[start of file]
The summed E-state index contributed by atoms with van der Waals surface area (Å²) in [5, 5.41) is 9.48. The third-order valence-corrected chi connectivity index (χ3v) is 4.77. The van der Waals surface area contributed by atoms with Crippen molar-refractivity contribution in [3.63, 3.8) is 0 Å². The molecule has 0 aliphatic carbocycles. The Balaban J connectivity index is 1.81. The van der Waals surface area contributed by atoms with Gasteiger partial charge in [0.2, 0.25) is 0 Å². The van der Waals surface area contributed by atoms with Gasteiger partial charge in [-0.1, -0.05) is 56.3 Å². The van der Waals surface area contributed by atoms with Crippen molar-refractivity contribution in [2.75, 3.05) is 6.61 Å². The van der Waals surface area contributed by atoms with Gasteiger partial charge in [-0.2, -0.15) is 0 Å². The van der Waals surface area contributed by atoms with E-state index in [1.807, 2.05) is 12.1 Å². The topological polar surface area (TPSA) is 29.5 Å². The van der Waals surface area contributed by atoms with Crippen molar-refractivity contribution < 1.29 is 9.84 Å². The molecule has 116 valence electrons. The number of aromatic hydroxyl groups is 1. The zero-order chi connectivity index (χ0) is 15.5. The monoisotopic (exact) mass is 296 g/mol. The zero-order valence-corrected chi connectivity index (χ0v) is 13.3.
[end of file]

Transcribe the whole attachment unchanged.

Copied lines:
The summed E-state index contributed by atoms with van der Waals surface area (Å²) in [5, 5.41) is 9.48. The third-order valence-corrected chi connectivity index (χ3v) is 4.77. The van der Waals surface area contributed by atoms with Crippen molar-refractivity contribution in [3.63, 3.8) is 0 Å². The molecule has 0 aliphatic carbocycles. The Balaban J connectivity index is 1.81. The van der Waals surface area contributed by atoms with Gasteiger partial charge in [0.2, 0.25) is 0 Å². The van der Waals surface area contributed by atoms with Gasteiger partial charge in [-0.1, -0.05) is 56.3 Å². The van der Waals surface area contributed by atoms with Crippen molar-refractivity contribution in [2.75, 3.05) is 6.61 Å². The van der Waals surface area contributed by atoms with Gasteiger partial charge in [-0.2, -0.15) is 0 Å². The van der Waals surface area contributed by atoms with E-state index in [1.807, 2.05) is 12.1 Å². The topological polar surface area (TPSA) is 29.5 Å². The van der Waals surface area contributed by atoms with Crippen molar-refractivity contribution < 1.29 is 9.84 Å². The molecule has 116 valence electrons. The number of aromatic hydroxyl groups is 1. The zero-order chi connectivity index (χ0) is 15.5. The monoisotopic (exact) mass is 296 g/mol. The zero-order valence-corrected chi connectivity index (χ0v) is 13.3.